To Befriend or Not to Befriend . . .

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One of the axioms my experienced preacher friend Eddie Sharp lives by is “My elders and their families are my first church.”  By this he means that as preaching minister, he is going to pay the most attention – ministerially, relationally, pastorally – to those who are shepherding the people of God.  By doing this he gets to know these men at a relational and personal level and he gets to know their families and those things with which each family is dealing. He by no means neglects the church at large, but priority is placed on elder families.

Further, one of the axioms I’ve heard Elders live by is “I can’t get too close to the preacher because I may have to make a hard decision about him some day.”  I can understand the need for distance relative to those that serve as ministers of the gospel, especially in times of decision.  Even so, these two axioms conflict and may leave ministers to deal with life alone.

If ministers take Eddie’s advice and make Elders their first church while elders simultaneously limit their vulnerability to befriending the preacher, the relationship between them suffers, remains one-sided and caps relational trust at the level of acquaintance.  If the dance of ministers and elders’ reverses with ministers remaining distant as elders pursue relationship, the lack of relational trust is no different.  What to do?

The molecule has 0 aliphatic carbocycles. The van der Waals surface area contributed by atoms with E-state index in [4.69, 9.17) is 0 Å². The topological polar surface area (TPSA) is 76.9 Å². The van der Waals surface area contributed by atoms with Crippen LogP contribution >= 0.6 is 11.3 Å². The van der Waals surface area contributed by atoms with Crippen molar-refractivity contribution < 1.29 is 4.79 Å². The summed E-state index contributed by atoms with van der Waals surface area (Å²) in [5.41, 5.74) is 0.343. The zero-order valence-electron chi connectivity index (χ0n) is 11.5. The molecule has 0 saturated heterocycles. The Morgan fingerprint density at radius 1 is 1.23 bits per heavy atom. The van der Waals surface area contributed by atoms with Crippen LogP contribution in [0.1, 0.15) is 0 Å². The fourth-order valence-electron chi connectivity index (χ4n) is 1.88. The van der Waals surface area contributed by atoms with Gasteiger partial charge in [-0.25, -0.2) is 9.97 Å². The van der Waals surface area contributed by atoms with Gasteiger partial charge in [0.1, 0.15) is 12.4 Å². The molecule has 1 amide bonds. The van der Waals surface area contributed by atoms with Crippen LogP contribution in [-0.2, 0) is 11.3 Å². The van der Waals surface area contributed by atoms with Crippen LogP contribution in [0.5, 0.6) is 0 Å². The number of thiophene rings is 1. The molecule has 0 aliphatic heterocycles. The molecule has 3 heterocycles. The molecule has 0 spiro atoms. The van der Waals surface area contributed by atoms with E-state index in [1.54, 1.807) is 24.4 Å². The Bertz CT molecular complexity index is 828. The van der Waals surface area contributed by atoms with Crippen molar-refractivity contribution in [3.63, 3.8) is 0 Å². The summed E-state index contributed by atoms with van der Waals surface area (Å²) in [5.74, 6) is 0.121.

My lead minister friend Pat Bills recently completed his Doctor of Ministry degree through Lipscomb University.  His doctoral dissertation explored the relationship between the preaching minister and the elders of the church.  I hope one day he will put his work in book form.  Until then, I hope that at least one elder at every church will consider living out this axiom: “Make the minister and his family your first church.”

This is much easier to say than do.  Two major things get in the way of Elders paying attention to, relating to and pastoring the preaching minister.

1. If I get too close, I’ll lose perspective on my role as elder and his as minister.